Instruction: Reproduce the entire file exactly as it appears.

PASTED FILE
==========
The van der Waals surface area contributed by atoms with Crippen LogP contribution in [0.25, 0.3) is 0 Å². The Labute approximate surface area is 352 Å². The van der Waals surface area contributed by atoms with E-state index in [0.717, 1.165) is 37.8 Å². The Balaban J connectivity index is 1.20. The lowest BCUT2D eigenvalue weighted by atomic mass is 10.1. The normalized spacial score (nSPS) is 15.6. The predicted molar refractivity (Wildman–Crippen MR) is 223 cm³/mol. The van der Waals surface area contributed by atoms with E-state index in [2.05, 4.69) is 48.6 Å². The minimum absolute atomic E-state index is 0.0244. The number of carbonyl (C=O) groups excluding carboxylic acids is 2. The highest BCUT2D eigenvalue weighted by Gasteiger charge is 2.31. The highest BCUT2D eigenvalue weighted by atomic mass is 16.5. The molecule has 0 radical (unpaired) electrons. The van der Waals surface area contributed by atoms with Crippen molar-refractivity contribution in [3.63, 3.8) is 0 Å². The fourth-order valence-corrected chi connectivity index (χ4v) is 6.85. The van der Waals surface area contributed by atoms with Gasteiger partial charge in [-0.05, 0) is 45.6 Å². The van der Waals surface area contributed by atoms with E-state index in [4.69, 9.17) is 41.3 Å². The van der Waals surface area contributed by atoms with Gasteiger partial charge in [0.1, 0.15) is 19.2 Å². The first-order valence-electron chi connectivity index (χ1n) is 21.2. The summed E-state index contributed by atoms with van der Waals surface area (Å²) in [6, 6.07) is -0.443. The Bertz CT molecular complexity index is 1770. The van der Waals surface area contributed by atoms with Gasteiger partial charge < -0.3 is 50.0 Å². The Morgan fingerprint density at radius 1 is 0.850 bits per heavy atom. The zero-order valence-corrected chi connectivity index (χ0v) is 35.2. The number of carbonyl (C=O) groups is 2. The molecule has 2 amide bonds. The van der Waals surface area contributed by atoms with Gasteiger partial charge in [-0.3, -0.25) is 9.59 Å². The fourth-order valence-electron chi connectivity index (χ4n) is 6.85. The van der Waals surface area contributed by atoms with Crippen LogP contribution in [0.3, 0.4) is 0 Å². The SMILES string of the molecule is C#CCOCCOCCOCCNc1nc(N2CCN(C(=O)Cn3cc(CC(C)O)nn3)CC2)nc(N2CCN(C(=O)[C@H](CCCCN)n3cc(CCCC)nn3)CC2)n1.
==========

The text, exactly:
The van der Waals surface area contributed by atoms with Crippen LogP contribution in [0.25, 0.3) is 0 Å². The Labute approximate surface area is 352 Å². The van der Waals surface area contributed by atoms with E-state index in [0.717, 1.165) is 37.8 Å². The Balaban J connectivity index is 1.20. The lowest BCUT2D eigenvalue weighted by atomic mass is 10.1. The normalized spacial score (nSPS) is 15.6. The predicted molar refractivity (Wildman–Crippen MR) is 223 cm³/mol. The van der Waals surface area contributed by atoms with E-state index in [2.05, 4.69) is 48.6 Å². The minimum absolute atomic E-state index is 0.0244. The number of carbonyl (C=O) groups excluding carboxylic acids is 2. The highest BCUT2D eigenvalue weighted by Gasteiger charge is 2.31. The highest BCUT2D eigenvalue weighted by atomic mass is 16.5. The molecule has 0 radical (unpaired) electrons. The van der Waals surface area contributed by atoms with Crippen molar-refractivity contribution in [3.63, 3.8) is 0 Å². The fourth-order valence-corrected chi connectivity index (χ4v) is 6.85. The van der Waals surface area contributed by atoms with Gasteiger partial charge in [-0.05, 0) is 45.6 Å². The van der Waals surface area contributed by atoms with E-state index in [4.69, 9.17) is 41.3 Å². The van der Waals surface area contributed by atoms with Gasteiger partial charge in [0.1, 0.15) is 19.2 Å². The first-order valence-electron chi connectivity index (χ1n) is 21.2. The summed E-state index contributed by atoms with van der Waals surface area (Å²) in [6, 6.07) is -0.443. The Bertz CT molecular complexity index is 1770. The van der Waals surface area contributed by atoms with Gasteiger partial charge < -0.3 is 50.0 Å². The Morgan fingerprint density at radius 1 is 0.850 bits per heavy atom. The zero-order valence-corrected chi connectivity index (χ0v) is 35.2. The number of carbonyl (C=O) groups is 2. The molecule has 2 amide bonds. The van der Waals surface area contributed by atoms with Gasteiger partial charge in [-0.3, -0.25) is 9.59 Å². The fourth-order valence-electron chi connectivity index (χ4n) is 6.85. The van der Waals surface area contributed by atoms with Crippen LogP contribution in [0.3, 0.4) is 0 Å². The SMILES string of the molecule is C#CCOCCOCCOCCNc1nc(N2CCN(C(=O)Cn3cc(CC(C)O)nn3)CC2)nc(N2CCN(C(=O)[C@H](CCCCN)n3cc(CCCC)nn3)CC2)n1.